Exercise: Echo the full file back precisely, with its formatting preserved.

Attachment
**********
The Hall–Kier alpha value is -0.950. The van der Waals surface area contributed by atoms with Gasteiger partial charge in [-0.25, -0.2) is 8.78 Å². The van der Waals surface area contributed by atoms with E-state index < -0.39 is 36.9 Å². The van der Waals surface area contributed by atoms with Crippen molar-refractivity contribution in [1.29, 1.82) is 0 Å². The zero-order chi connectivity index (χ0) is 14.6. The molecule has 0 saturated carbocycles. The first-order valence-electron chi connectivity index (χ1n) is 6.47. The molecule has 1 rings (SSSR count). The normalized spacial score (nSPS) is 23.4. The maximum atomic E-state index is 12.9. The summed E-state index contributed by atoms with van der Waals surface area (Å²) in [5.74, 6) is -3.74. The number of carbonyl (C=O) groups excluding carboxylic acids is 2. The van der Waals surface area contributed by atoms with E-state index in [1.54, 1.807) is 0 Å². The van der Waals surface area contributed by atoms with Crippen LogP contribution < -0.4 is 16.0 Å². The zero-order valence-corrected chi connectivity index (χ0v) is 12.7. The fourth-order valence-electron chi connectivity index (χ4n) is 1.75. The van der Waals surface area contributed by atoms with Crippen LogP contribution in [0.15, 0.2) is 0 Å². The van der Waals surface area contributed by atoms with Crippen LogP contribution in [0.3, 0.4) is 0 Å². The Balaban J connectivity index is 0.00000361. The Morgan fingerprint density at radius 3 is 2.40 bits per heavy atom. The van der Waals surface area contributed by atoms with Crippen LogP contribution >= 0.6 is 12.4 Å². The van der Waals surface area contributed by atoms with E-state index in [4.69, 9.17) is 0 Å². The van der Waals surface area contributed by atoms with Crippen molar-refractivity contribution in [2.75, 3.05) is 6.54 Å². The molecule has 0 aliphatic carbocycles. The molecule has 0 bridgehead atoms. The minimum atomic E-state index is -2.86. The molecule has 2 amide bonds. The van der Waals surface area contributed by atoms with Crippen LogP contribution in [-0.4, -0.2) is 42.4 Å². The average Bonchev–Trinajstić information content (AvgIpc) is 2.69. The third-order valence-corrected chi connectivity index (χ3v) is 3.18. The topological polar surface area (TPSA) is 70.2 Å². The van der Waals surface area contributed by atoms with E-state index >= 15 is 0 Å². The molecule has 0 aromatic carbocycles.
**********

The Hall–Kier alpha value is -0.950. The van der Waals surface area contributed by atoms with Gasteiger partial charge in [-0.25, -0.2) is 8.78 Å². The van der Waals surface area contributed by atoms with E-state index < -0.39 is 36.9 Å². The van der Waals surface area contributed by atoms with Crippen molar-refractivity contribution in [1.29, 1.82) is 0 Å². The zero-order chi connectivity index (χ0) is 14.6. The molecule has 0 saturated carbocycles. The first-order valence-electron chi connectivity index (χ1n) is 6.47. The molecule has 1 rings (SSSR count). The normalized spacial score (nSPS) is 23.4. The maximum atomic E-state index is 12.9. The summed E-state index contributed by atoms with van der Waals surface area (Å²) in [5.74, 6) is -3.74. The number of carbonyl (C=O) groups excluding carboxylic acids is 2. The van der Waals surface area contributed by atoms with E-state index in [1.54, 1.807) is 0 Å². The van der Waals surface area contributed by atoms with Crippen LogP contribution < -0.4 is 16.0 Å². The zero-order valence-corrected chi connectivity index (χ0v) is 12.7. The fourth-order valence-electron chi connectivity index (χ4n) is 1.75. The van der Waals surface area contributed by atoms with Crippen LogP contribution in [0.15, 0.2) is 0 Å². The van der Waals surface area contributed by atoms with Crippen LogP contribution in [0.3, 0.4) is 0 Å². The Balaban J connectivity index is 0.00000361. The Morgan fingerprint density at radius 3 is 2.40 bits per heavy atom. The van der Waals surface area contributed by atoms with Crippen LogP contribution >= 0.6 is 12.4 Å². The van der Waals surface area contributed by atoms with E-state index in [4.69, 9.17) is 0 Å². The van der Waals surface area contributed by atoms with Crippen molar-refractivity contribution in [2.75, 3.05) is 6.54 Å². The molecule has 0 aliphatic carbocycles. The molecule has 0 bridgehead atoms. The minimum atomic E-state index is -2.86. The molecule has 2 amide bonds. The van der Waals surface area contributed by atoms with Crippen LogP contribution in [-0.4, -0.2) is 42.4 Å². The average Bonchev–Trinajstić information content (AvgIpc) is 2.69. The third-order valence-corrected chi connectivity index (χ3v) is 3.18. The topological polar surface area (TPSA) is 70.2 Å². The van der Waals surface area contributed by atoms with E-state index >= 15 is 0 Å². The molecule has 0 aromatic carbocycles.